Trump to grant Kim Jong Un's wishes after denuclearisation: South Korea president

Trump to grant Kim Jong Un's wishes after denuclearisation: South Korea president

Former UN Secretary-General Ban Ki-moon has urged North Korean leader Kim Jong Un to take concrete steps toward complete denuclearisation and gain the trust of the worldwide community if he wants sanctions lifted.

A North Korean soldier defected to South Korea across the eastern land border on Saturday, Seoul's Joint Chiefs of Staff (JCS) said.

"We're getting along very well, we have a good relationship", Trump also said.

Furthermore, he said he would be interested in inviting Kim to the USA for talks at "some point" in the future.

Moon spoke to reporters on Saturday aboard his presidential plane en route to New Zealand from Argentina, where he met Trump on the sidelines of a Group of 20 Nations summit.

Mr Kim and Mr Trump pledged at their first meeting to work towards denuclearisation, although the two sides have since made little progress agreeing on a timeline or concrete steps.

The rare defection came as the two Koreas push ahead with a process of reconciliation in an effort to ease tensions, despite talks between Pyongyang and Washington on the North's nuclear weapons programme stalling.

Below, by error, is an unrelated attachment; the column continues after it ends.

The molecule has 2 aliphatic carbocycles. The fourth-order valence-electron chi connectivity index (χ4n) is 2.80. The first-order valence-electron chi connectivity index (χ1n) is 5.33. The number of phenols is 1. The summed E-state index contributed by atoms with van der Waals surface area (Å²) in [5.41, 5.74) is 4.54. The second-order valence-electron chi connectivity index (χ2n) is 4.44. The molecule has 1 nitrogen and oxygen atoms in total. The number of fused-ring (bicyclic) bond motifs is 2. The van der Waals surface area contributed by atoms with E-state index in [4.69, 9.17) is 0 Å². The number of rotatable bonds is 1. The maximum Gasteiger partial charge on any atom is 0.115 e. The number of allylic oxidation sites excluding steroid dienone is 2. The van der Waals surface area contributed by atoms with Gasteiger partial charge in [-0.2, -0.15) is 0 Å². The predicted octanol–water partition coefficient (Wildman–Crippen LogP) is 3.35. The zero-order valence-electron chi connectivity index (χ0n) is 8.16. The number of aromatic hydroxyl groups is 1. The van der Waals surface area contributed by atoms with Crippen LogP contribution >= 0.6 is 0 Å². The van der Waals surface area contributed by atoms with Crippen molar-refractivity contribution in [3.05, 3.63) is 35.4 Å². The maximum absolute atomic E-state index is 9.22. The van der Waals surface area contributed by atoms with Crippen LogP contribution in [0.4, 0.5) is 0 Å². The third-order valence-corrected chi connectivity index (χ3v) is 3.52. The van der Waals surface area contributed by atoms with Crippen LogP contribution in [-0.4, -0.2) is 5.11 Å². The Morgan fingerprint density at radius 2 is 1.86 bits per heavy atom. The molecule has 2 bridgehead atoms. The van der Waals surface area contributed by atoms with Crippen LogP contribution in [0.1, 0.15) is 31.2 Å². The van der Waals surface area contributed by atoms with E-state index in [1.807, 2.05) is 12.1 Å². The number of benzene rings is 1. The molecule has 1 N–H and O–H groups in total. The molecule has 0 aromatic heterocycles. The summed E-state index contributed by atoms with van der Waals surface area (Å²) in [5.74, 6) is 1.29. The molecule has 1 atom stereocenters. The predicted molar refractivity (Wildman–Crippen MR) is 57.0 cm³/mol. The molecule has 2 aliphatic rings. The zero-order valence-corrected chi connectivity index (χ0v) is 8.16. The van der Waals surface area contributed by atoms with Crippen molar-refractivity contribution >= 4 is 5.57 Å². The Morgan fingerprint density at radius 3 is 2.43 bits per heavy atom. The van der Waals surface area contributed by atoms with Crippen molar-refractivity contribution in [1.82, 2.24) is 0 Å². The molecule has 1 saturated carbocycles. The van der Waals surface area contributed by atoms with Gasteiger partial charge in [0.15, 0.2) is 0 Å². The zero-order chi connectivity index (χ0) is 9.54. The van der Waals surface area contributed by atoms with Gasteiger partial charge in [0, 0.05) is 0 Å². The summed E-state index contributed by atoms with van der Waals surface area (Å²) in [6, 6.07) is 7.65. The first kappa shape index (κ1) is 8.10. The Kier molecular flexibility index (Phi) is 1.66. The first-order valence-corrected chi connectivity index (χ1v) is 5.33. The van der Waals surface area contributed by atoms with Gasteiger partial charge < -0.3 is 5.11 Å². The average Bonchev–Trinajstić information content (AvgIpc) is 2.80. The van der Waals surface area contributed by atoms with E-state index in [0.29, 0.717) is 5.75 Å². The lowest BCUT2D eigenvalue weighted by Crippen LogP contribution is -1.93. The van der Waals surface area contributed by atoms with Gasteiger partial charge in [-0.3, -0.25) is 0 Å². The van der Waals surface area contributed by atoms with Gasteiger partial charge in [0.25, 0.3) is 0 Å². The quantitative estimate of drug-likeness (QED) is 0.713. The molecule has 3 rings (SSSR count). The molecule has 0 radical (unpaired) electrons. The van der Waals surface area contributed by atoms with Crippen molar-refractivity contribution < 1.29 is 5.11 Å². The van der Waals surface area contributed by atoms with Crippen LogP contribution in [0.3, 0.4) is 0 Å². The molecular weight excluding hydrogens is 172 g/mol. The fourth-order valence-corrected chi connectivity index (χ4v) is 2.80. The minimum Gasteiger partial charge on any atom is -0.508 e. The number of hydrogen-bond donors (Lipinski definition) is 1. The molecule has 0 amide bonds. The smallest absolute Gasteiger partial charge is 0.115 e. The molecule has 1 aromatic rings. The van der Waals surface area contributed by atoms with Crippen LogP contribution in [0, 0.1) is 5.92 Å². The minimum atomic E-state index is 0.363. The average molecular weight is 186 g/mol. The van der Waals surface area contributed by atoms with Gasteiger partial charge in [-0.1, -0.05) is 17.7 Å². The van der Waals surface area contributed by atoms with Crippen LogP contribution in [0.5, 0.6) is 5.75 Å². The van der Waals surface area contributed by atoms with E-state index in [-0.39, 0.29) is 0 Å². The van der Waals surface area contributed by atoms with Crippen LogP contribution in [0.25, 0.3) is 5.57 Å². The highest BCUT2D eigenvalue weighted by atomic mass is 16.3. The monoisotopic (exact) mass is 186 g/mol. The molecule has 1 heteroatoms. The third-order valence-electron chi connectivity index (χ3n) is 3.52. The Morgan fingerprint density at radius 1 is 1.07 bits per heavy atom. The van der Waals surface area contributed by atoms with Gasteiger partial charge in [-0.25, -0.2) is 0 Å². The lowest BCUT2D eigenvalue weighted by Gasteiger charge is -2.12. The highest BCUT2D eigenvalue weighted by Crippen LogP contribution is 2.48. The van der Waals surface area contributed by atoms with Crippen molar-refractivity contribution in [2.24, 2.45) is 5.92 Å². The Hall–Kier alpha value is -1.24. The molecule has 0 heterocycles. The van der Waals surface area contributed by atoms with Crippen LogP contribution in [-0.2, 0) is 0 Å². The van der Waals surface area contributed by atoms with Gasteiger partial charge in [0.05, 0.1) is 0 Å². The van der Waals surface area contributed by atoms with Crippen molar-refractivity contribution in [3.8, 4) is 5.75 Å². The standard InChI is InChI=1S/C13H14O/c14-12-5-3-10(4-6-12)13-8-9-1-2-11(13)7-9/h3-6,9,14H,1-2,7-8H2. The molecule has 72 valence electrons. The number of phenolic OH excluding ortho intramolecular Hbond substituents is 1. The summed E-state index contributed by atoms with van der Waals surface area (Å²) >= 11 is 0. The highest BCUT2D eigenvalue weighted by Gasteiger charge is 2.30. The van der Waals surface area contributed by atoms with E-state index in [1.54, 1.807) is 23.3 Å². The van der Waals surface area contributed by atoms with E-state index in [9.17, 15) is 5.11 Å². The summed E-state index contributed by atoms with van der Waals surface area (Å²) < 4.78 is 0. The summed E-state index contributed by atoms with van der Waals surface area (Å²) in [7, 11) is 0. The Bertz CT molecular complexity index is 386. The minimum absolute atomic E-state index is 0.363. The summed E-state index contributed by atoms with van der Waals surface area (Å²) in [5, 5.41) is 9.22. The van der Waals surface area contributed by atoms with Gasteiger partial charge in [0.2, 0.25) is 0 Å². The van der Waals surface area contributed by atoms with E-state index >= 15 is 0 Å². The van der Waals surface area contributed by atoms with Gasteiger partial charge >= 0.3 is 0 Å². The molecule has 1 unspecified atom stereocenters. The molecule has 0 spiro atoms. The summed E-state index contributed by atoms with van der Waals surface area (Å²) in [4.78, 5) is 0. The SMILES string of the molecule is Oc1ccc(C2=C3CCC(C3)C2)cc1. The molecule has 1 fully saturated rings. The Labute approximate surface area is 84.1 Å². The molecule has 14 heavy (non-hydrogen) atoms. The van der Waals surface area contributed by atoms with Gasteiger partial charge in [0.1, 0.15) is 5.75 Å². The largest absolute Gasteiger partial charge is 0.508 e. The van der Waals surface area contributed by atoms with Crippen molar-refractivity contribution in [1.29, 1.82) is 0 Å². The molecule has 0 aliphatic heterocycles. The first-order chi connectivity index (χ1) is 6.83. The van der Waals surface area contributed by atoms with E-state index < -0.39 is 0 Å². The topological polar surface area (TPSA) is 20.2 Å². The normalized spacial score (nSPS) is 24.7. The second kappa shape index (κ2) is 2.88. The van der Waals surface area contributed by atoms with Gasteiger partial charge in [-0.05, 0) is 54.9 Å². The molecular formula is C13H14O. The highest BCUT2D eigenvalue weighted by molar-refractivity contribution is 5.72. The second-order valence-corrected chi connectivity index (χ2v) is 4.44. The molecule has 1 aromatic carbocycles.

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After deriding Kim a year ago as "little rocket man" and threatening his country with "fire and fury", Trump has bestowed Kim with praise.

In September, Mr Trump drew applause from a crowd of supporters at a campaign rally by describing "beautiful" letters he had exchanged with Mr Kim, saying: "We fell in love, ok?"

South Korean troops guided the North Korean defector to safety after surveillance equipment detected him crossing an eastern section of the so-called Military Demarcation Line that bisects the peninsula, the military said in a text message.

And days before the meeting between Xi and Trump in Buenos Aires, an adviser to China's foreign ministry said it would be "impossible" for North Korea to completely give up its nuclear weapons, and the USA should instead focus on more incremental progress.

The Koreas and the U.S. -led U.N. Command recently finished removing firearms and troops from the jointly controlled area at the border village of Panmunjom, and eventually plan to allow tourists to freely move around there.

The president tells reporters that there are three sites under consideration, but he's not identifying them.

If that happens, he would be the first North Korean leader to do so since the end of the 1950-1953 Korean War, though the plan is still unclear.

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